Why Do You Stare At People With Disabilities?

Besides the physical, one of the most painful elements of being an amputee is when people stare at you. No one, not even able bodied people for that matter likes to be stared at. How many times have you caught yourself saying “what are you looking at” after being stared at? It’s that uneasy feeling like all eyes are on you, watching you, judging you, critiquing you. It makes you feel like there’s something wrong with you. Like you’re abnormal, less than, not enough or weird. In the amputee community, I know a lot of people who have developed insecurities after losing a limb. I used to be one of them. Men sometimes feel a loss of masculinity while women experience a loss of femininity. It’s like the loss of the limb(s) somehow robs you of your strength and power. Just like the story of Samson and Delilah. Over time, some people eventually gain the confidence to move on and proudly accept their condition, while others live with this psychological pain or weakness for the rest of their lives. Never feeling whole. It can negatively affect the quality of their lives as well as their loved ones. But how do you gain confidence to help repair the damage? For me, it was developing new skills. Focusing my energy on what I enjoyed doing or was good at in life and then becoming a master at it. Being better than most. I then took that feeling of accomplishment, having made significant improvements in certain areas of my life and moved it over to the places where I was weak. It wasn’t easy and it took a lot of work on my part but eventually I was able to go out in public and proudly show my prosthetic legs. Whenever someone stared at me and my legs (when I was feeling weak) I would remind myself of all of the things that I was good at in life and I instantly got the reassurance that I was more than enough. That I was ok. That I was a champion. I wasn’t weak. I was strong. I also told myself that God gave me this for a reason. To be an inspiration to other people who need to be inspired. It took a long time for me to figure out how to gain confidence. I mean years! I wish someone would have shared with me what I’m sharing with you. It would have saved me from a whole lot of heartache and pain. I remember being a teenager and receiving my first set of prosthesis. In 1978 prosthetic leg technology was nowhere close to where it is today. They were ugly, they were heavy and they didn’t stay attached to my residual limbs very well. I was limited from a physical dynamic because my feet didn’t offer any type of ankle movement or energy return that would allow me to ambulate effectively or play sports. Sports was something that I longed to do throughout high school but couldn’t. As a result I developed low self esteem and some depression. I successfully hid my depression from my loved ones so as not to be a burden on them. I remember tripping over a curb and falling and having one of my prosthetic legs come off in front of a group of girls and how they stared at me in horror like I was some kind of freak. That left a deep psychological scar that would take years to heal. From that point forward I did anything and everything I could to hide my amputee status from the general public. I never wore shorts. I sat in chairs in such a way as to not show the outlines of my prostheses through my long pants. Whenever I met someone new, if they didn’t somehow already know that I was an amputee, I never told them. Especially girls. Oh my teen years was such a painful time for me. I was so insecure about myself and how I looked to the public. Whenever someone stared at the way I walked I felt like dying.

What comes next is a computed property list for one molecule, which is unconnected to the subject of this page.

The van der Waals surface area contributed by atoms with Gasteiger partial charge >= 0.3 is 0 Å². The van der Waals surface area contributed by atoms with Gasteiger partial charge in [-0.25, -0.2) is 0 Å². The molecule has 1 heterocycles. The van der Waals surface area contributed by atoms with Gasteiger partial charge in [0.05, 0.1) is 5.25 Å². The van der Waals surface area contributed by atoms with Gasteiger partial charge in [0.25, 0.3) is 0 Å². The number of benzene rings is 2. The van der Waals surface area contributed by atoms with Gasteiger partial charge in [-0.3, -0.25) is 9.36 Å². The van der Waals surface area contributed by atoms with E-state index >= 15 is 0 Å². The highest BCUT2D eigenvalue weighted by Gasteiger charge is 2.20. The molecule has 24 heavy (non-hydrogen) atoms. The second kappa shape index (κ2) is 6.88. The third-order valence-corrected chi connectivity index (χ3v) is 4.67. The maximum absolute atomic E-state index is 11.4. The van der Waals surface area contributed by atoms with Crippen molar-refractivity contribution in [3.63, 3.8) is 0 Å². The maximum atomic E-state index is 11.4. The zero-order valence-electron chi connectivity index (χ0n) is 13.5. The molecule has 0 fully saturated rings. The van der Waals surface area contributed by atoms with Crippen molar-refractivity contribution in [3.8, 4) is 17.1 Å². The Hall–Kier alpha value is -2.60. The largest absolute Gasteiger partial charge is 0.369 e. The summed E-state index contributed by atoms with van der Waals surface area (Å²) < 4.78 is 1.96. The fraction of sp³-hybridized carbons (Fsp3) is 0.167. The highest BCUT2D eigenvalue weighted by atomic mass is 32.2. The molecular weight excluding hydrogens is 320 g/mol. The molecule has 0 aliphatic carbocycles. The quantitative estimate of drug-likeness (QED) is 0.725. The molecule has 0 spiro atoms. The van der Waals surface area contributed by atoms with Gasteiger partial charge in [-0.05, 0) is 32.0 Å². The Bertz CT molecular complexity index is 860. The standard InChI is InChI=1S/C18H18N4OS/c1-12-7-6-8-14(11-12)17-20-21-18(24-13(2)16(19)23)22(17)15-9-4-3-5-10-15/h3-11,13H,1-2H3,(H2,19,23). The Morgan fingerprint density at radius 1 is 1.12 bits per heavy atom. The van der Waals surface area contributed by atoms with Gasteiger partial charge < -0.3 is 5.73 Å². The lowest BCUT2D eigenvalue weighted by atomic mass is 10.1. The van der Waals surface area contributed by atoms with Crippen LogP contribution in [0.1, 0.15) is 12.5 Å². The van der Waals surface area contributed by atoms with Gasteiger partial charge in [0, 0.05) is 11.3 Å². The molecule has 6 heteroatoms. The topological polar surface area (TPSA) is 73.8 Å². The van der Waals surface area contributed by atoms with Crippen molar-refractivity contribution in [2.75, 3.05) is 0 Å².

Fast forward into the 1990’s and 2000’s and I was blessed to be exposed to new prosthetic leg technology. Better socket design, better suspension systems and most importantly, dynamic feet. I was fit with a pair of College Park Trustep feet with true ankle movement. Now I could walk more naturally. I gained so much confidence and that was something that I didn’t have in years prior. My self esteem shot through the roof. I had become a new person with new goals and aspirations for the future. As a result of my new found confidence, I got my pilot’s license and my commercial drivers license. I’m a public speaker, a certified snowboard instructor, a mentor and I inspire kids all over the country as an amputee. None of this would be possible had I not had access to advanced prosthetic leg technology. I realize that I got off the subject for a minute but I was on a roll.

So why do people stare at people who have a disability? I wanted to know the specific facts so I went out into the public in various locations all across the country and asked random strangers “why do you stare at people with disabilities?” I captured their answers on video and compiled them into a series that I will post each week here and on youtube. Hopefully their answers will give us some insight as to why amputees are so interesting to watch. Hopefully those of you who are amputees will gain the strength that you need to go out in public and show your “mettle” to the world. You are beautifully created by the Creator of the Universe!

4 thoughts on “Why Do You Stare At People With Disabilities?

  1. I wanted to let you know that I really enjoyed your video. I have been a LBKA since 12/13/14. Hard to forget that date, right?
    One thing I had to accept early on is I can not expect non amputees to understand what I have to deal with. That is not fair to them. Just like I don’t have any idea what a person who grew up with ceribral palsy has to deal with.


    • They may not understand what you’re going through but they can be more compassionate and understanding while you go through it. 37 years for me and I can say that people are getting better.


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